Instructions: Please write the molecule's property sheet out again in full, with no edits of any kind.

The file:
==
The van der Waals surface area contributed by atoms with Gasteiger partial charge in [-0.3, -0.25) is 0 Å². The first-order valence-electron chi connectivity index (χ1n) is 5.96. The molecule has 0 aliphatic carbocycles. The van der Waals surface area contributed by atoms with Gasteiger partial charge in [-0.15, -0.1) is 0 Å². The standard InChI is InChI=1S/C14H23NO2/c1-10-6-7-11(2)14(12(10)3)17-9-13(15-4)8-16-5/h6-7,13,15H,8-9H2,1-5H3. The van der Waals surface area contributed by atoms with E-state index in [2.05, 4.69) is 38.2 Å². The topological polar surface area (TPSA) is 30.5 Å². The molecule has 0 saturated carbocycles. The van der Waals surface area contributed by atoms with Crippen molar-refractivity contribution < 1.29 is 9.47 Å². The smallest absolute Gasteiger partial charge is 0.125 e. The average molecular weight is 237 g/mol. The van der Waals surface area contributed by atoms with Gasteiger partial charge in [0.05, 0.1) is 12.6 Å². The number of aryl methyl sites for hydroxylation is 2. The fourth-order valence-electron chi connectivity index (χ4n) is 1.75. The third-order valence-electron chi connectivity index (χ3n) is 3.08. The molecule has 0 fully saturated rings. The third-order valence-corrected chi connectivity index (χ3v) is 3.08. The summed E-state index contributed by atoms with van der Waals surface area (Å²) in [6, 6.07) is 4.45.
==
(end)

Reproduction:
The van der Waals surface area contributed by atoms with Gasteiger partial charge in [-0.3, -0.25) is 0 Å². The first-order valence-electron chi connectivity index (χ1n) is 5.96. The molecule has 0 aliphatic carbocycles. The van der Waals surface area contributed by atoms with Gasteiger partial charge in [-0.15, -0.1) is 0 Å². The standard InChI is InChI=1S/C14H23NO2/c1-10-6-7-11(2)14(12(10)3)17-9-13(15-4)8-16-5/h6-7,13,15H,8-9H2,1-5H3. The van der Waals surface area contributed by atoms with E-state index in [2.05, 4.69) is 38.2 Å². The topological polar surface area (TPSA) is 30.5 Å². The molecule has 0 saturated carbocycles. The van der Waals surface area contributed by atoms with Crippen molar-refractivity contribution < 1.29 is 9.47 Å². The smallest absolute Gasteiger partial charge is 0.125 e. The average molecular weight is 237 g/mol. The van der Waals surface area contributed by atoms with Gasteiger partial charge in [0.05, 0.1) is 12.6 Å². The number of aryl methyl sites for hydroxylation is 2. The fourth-order valence-electron chi connectivity index (χ4n) is 1.75. The third-order valence-electron chi connectivity index (χ3n) is 3.08. The molecule has 0 fully saturated rings. The third-order valence-corrected chi connectivity index (χ3v) is 3.08. The summed E-state index contributed by atoms with van der Waals surface area (Å²) in [6, 6.07) is 4.45.